Terug naar het overzicht

Scientists surprised by orchid bee biodiversity near oil palm plantations

04 / 01 / 2018, Mongabaycom News

Over the past 10 years many areas of once-forested land degraded by cattle in the Amazon have been converted to oil palm. To measure how the oil palm plantations may affect biodiversity, researchers studied orchid bees in oil palm plantations and patches of secondary forest along rivers in Brazil. To the researchers’ surprise, they found that these patches held just as many species of orchid bees as large tracts of primary forest in protected reserves. Their findings, published in Apidologie in late 2017, offer evidence that small tracts of forest embedded in oil palm plantations may help plants and animals survive deforestation. The Belém Endemism Center is a vast area, 199,211 square kilometers (76,900 square miles) of rainforest that stretches from northeastern Pará to northern Maranhão. Scientists consider it one of the most biodiverse regions of the Amazon, and also one of its most endangered. A protected forest patch near an oil palm plantation. Photo by Thaline Brito A puma print in a forest reserve. Photo by Colin Phifer “We were eager to study orchid bees in this region with the recent expansion of oil palm plantations,” said Thaline Brito, a pollination biologist at the Federal University of Pará in Belém, Brazil, and a lead author of the study. Orchid bees are known for their striking colors and “perfume-making” behaviors. Male orchid bees gather odors from different flower species to create a unique perfume, which they store in their hind legs to later attract female orchid bees. There are 250…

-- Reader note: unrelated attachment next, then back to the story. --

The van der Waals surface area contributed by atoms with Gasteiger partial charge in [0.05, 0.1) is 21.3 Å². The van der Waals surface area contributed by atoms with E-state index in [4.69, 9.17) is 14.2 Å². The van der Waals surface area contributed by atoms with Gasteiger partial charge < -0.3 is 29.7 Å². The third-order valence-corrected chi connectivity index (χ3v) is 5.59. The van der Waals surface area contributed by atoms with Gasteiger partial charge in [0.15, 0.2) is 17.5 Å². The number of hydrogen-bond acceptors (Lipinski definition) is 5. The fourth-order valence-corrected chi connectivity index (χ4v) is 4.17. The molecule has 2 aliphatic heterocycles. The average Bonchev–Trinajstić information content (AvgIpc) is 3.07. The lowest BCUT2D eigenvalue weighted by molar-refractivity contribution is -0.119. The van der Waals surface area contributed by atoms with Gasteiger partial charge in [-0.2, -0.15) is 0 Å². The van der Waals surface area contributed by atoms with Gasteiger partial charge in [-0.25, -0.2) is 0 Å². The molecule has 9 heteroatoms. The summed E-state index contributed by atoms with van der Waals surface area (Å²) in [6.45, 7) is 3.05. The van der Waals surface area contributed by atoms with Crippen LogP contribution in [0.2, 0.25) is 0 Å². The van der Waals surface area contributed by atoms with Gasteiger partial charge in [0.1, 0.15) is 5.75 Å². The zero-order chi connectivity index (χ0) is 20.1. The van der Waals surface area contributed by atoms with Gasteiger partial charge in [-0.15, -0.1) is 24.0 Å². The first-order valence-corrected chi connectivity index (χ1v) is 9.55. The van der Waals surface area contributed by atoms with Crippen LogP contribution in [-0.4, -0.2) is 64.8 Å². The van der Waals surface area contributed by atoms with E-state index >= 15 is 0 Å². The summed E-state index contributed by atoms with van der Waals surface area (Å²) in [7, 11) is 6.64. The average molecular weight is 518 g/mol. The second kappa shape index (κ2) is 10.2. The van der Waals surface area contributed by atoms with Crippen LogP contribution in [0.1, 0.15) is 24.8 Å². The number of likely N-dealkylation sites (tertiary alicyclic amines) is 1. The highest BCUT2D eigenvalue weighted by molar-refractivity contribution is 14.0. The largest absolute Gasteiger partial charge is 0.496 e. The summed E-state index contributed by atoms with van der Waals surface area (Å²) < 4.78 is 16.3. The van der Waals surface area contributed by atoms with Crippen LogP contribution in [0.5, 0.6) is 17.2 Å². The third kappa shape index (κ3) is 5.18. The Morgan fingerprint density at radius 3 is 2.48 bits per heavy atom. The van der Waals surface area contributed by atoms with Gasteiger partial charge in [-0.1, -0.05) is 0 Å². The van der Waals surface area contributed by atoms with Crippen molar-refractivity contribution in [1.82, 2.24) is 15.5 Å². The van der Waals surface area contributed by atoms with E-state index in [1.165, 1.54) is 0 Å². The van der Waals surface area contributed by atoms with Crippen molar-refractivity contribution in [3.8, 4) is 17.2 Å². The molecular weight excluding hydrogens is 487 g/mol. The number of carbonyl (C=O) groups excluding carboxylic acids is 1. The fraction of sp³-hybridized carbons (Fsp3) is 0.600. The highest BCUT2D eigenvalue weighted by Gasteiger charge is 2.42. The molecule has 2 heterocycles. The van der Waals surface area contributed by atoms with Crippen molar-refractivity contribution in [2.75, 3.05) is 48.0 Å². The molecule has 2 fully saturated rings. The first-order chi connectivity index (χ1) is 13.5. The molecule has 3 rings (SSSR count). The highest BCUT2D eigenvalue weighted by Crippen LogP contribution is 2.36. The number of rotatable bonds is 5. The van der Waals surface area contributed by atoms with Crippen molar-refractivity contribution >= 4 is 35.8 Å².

Naar artikel